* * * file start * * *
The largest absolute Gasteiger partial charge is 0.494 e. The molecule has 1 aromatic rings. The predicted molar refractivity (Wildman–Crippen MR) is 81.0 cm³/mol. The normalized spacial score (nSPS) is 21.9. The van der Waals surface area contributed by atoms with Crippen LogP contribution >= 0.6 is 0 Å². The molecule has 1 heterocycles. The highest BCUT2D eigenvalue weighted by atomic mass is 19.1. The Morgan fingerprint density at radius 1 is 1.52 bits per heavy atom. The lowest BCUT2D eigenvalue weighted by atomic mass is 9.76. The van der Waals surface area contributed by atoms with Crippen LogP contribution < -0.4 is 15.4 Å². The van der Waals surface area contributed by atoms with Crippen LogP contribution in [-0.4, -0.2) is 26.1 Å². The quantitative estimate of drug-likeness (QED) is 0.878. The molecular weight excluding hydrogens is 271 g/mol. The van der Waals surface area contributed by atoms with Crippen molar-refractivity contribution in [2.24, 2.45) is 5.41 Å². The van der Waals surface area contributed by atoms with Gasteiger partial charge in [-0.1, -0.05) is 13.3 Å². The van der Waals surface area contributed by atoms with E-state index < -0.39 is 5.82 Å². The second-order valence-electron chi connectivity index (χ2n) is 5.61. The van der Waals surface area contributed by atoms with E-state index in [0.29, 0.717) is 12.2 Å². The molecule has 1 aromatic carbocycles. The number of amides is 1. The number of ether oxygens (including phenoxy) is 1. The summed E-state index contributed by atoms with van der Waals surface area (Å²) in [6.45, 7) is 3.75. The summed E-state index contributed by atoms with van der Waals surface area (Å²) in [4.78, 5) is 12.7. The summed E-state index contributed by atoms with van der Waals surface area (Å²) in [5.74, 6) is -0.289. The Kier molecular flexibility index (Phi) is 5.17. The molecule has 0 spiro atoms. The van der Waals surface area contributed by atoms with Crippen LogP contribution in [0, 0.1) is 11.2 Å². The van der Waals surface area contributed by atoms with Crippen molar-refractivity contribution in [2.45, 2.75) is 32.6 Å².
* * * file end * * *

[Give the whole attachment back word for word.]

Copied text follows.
The largest absolute Gasteiger partial charge is 0.494 e. The molecule has 1 aromatic rings. The predicted molar refractivity (Wildman–Crippen MR) is 81.0 cm³/mol. The normalized spacial score (nSPS) is 21.9. The van der Waals surface area contributed by atoms with Crippen LogP contribution >= 0.6 is 0 Å². The molecule has 1 heterocycles. The highest BCUT2D eigenvalue weighted by atomic mass is 19.1. The Morgan fingerprint density at radius 1 is 1.52 bits per heavy atom. The lowest BCUT2D eigenvalue weighted by atomic mass is 9.76. The van der Waals surface area contributed by atoms with Crippen LogP contribution < -0.4 is 15.4 Å². The van der Waals surface area contributed by atoms with Crippen LogP contribution in [-0.4, -0.2) is 26.1 Å². The quantitative estimate of drug-likeness (QED) is 0.878. The molecular weight excluding hydrogens is 271 g/mol. The van der Waals surface area contributed by atoms with Crippen molar-refractivity contribution in [2.24, 2.45) is 5.41 Å². The van der Waals surface area contributed by atoms with Gasteiger partial charge in [-0.1, -0.05) is 13.3 Å². The van der Waals surface area contributed by atoms with E-state index < -0.39 is 5.82 Å². The second-order valence-electron chi connectivity index (χ2n) is 5.61. The van der Waals surface area contributed by atoms with E-state index in [0.29, 0.717) is 12.2 Å². The molecule has 1 aromatic carbocycles. The number of amides is 1. The number of ether oxygens (including phenoxy) is 1. The summed E-state index contributed by atoms with van der Waals surface area (Å²) in [6.45, 7) is 3.75. The summed E-state index contributed by atoms with van der Waals surface area (Å²) in [4.78, 5) is 12.7. The summed E-state index contributed by atoms with van der Waals surface area (Å²) in [5.74, 6) is -0.289. The Kier molecular flexibility index (Phi) is 5.17. The molecule has 0 spiro atoms. The van der Waals surface area contributed by atoms with Crippen LogP contribution in [0, 0.1) is 11.2 Å². The van der Waals surface area contributed by atoms with Crippen molar-refractivity contribution in [2.45, 2.75) is 32.6 Å².